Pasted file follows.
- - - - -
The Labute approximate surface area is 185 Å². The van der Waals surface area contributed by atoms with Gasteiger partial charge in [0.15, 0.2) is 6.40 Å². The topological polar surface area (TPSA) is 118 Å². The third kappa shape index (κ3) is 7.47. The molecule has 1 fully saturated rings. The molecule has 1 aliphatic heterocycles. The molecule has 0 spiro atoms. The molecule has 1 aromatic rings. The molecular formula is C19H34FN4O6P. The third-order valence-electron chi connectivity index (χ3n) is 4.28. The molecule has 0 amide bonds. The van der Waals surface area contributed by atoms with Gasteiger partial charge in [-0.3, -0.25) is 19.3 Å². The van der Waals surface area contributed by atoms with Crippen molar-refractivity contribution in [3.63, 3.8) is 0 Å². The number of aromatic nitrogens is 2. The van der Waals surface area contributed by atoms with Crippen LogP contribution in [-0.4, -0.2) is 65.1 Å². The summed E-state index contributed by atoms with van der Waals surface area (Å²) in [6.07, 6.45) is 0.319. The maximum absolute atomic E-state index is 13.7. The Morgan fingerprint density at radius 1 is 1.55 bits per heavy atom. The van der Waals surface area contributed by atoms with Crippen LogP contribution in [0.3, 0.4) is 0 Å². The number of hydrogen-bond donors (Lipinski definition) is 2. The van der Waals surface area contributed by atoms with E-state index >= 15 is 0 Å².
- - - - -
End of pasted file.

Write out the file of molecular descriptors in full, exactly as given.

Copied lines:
The Labute approximate surface area is 185 Å². The van der Waals surface area contributed by atoms with Gasteiger partial charge in [0.15, 0.2) is 6.40 Å². The topological polar surface area (TPSA) is 118 Å². The third kappa shape index (κ3) is 7.47. The molecule has 1 fully saturated rings. The molecule has 1 aliphatic heterocycles. The molecule has 0 spiro atoms. The molecule has 1 aromatic rings. The molecular formula is C19H34FN4O6P. The third-order valence-electron chi connectivity index (χ3n) is 4.28. The molecule has 0 amide bonds. The van der Waals surface area contributed by atoms with Gasteiger partial charge in [-0.3, -0.25) is 19.3 Å². The van der Waals surface area contributed by atoms with Crippen molar-refractivity contribution in [3.63, 3.8) is 0 Å². The number of aromatic nitrogens is 2. The van der Waals surface area contributed by atoms with Crippen LogP contribution in [-0.4, -0.2) is 65.1 Å². The summed E-state index contributed by atoms with van der Waals surface area (Å²) in [6.07, 6.45) is 0.319. The maximum absolute atomic E-state index is 13.7. The Morgan fingerprint density at radius 1 is 1.55 bits per heavy atom. The van der Waals surface area contributed by atoms with Crippen LogP contribution in [0.3, 0.4) is 0 Å². The number of hydrogen-bond donors (Lipinski definition) is 2. The van der Waals surface area contributed by atoms with E-state index >= 15 is 0 Å².